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Results From the 2000 Illinois Juvenile Probation Outcome Study

NCJ Number
Sharyn B. Adams; David E. Olson Ph.D.; Rich Adkins
Date Published
September 2002
52 pages
This report presents the results from the 2000 Juvenile Probation Outcome Study conducted by the Illinois Supreme Court’s Administrative Office of the Illinois Courts (AOIC) analyzing the characteristics of Illinois’ juvenile probation population, identifying the extent to which this population has specific risk factors, the nature of the offenses the probationers committed, the sentences imposed, and what the outcomes of these sentences were.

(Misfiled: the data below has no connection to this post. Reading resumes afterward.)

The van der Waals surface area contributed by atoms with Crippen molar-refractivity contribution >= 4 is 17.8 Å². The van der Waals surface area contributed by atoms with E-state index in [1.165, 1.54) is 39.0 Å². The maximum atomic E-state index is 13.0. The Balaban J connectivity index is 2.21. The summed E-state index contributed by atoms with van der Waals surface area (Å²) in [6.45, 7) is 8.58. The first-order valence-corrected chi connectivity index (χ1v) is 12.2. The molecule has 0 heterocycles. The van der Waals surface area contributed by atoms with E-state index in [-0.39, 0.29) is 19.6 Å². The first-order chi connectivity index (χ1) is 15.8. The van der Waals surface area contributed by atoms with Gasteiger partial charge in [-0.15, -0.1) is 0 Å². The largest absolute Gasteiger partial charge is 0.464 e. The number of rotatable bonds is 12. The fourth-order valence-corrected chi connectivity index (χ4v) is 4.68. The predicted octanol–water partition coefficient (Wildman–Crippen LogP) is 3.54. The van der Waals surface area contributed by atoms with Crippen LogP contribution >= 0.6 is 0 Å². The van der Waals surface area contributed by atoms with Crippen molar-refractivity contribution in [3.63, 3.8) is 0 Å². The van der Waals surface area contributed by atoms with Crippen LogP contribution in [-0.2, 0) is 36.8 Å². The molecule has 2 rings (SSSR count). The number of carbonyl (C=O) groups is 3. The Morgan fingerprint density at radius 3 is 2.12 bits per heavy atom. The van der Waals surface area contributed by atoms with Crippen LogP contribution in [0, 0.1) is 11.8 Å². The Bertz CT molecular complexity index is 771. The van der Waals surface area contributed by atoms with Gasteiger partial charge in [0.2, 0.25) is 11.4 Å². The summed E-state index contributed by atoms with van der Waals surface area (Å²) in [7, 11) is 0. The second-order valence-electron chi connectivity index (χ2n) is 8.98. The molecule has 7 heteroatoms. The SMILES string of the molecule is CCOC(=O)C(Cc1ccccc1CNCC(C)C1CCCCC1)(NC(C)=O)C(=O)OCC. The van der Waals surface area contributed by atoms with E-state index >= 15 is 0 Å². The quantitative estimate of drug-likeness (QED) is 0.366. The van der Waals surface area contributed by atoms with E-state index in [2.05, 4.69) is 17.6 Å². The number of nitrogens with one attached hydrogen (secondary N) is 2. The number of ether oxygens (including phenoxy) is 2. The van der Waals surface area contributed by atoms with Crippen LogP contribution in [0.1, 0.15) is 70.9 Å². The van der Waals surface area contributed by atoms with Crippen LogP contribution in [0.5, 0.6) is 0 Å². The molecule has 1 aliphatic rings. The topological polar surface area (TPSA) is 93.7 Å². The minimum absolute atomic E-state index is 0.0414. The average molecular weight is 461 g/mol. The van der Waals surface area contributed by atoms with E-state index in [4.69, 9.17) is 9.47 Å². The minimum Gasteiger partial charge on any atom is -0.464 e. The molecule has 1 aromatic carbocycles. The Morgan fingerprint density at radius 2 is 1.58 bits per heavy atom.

In 2000, the Illinois Probation Outcome Study was conducted by the Illinois Supreme Court’s Administrative Office of the Illinois Courts to fill the gap in information about Illinois’ juvenile probation population, and the effectiveness of probation. Data were collected and analyzed from a sample of more than 820 juvenile probationers discharged during 2000. The study examined demographic and family characteristics, economic, educational, and family income, substance abuse history and prior involvement in the juvenile or criminal justice system, and history of psychiatric treatment. Several probation outcome dimensions were examined and included: legal discharge status, technical violations, new arrests, results of urinalysis, compliance with conditions of treatment, and changes and stability in juvenile probationers’ lives. The data illustrate the complex nature of the probation caseloads in Illinois, as well as the broad array of requirements juvenile probationers and those involved in supervision are responsible for. The Illinois’ probation system is working with a population that has considerable risk factors, ranging from low-educational achievement, substance abuse problems, and prior involvement in the system. In addition, the population increased during the 1990's. The outcomes of juvenile probation sentences in Illinois are very positive, with slightly more than one-third of juvenile probationers rearrested for a new offense while on probation and with few violent in nature. When assessing the impact and effectiveness of probation in Illinois, overall, 70 percent of those ordered to treatment either completed it or were still enrolled by the end of probation. References and appendixes 1-3